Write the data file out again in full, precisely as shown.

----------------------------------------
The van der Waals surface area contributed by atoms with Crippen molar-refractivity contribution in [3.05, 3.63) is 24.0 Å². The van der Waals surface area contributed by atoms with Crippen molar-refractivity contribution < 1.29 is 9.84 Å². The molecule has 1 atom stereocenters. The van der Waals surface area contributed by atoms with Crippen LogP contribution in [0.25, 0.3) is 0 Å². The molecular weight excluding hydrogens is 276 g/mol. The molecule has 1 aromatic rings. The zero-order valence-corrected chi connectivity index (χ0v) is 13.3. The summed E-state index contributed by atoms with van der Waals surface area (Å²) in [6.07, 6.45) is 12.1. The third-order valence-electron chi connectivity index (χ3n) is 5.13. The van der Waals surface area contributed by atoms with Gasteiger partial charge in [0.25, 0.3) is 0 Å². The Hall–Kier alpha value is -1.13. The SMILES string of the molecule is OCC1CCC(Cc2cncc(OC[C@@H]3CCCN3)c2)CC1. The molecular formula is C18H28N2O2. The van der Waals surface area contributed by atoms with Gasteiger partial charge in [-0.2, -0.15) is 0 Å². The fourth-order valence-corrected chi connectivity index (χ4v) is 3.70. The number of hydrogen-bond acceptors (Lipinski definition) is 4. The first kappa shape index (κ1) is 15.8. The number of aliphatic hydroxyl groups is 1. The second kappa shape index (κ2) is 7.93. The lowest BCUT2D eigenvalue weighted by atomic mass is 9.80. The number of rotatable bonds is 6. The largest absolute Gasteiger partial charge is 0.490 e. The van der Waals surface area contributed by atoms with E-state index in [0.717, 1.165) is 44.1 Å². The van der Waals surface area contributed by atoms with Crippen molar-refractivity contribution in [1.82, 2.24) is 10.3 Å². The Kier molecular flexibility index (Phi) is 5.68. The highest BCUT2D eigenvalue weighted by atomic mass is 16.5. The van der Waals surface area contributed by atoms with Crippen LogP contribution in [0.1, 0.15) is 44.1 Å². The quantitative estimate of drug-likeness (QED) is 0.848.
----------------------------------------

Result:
The van der Waals surface area contributed by atoms with Crippen molar-refractivity contribution in [3.05, 3.63) is 24.0 Å². The van der Waals surface area contributed by atoms with Crippen molar-refractivity contribution < 1.29 is 9.84 Å². The molecule has 1 atom stereocenters. The van der Waals surface area contributed by atoms with Crippen LogP contribution in [0.25, 0.3) is 0 Å². The molecular weight excluding hydrogens is 276 g/mol. The molecule has 1 aromatic rings. The zero-order valence-corrected chi connectivity index (χ0v) is 13.3. The summed E-state index contributed by atoms with van der Waals surface area (Å²) in [6.07, 6.45) is 12.1. The third-order valence-electron chi connectivity index (χ3n) is 5.13. The van der Waals surface area contributed by atoms with Gasteiger partial charge in [0.25, 0.3) is 0 Å². The Hall–Kier alpha value is -1.13. The SMILES string of the molecule is OCC1CCC(Cc2cncc(OC[C@@H]3CCCN3)c2)CC1. The molecular formula is C18H28N2O2. The van der Waals surface area contributed by atoms with Gasteiger partial charge in [-0.2, -0.15) is 0 Å². The fourth-order valence-corrected chi connectivity index (χ4v) is 3.70. The number of hydrogen-bond acceptors (Lipinski definition) is 4. The first kappa shape index (κ1) is 15.8. The number of aliphatic hydroxyl groups is 1. The second kappa shape index (κ2) is 7.93. The lowest BCUT2D eigenvalue weighted by atomic mass is 9.80. The number of rotatable bonds is 6. The largest absolute Gasteiger partial charge is 0.490 e. The van der Waals surface area contributed by atoms with E-state index in [0.717, 1.165) is 44.1 Å². The van der Waals surface area contributed by atoms with Crippen molar-refractivity contribution in [1.82, 2.24) is 10.3 Å². The Kier molecular flexibility index (Phi) is 5.68. The highest BCUT2D eigenvalue weighted by atomic mass is 16.5. The van der Waals surface area contributed by atoms with Crippen LogP contribution in [0.1, 0.15) is 44.1 Å². The quantitative estimate of drug-likeness (QED) is 0.848.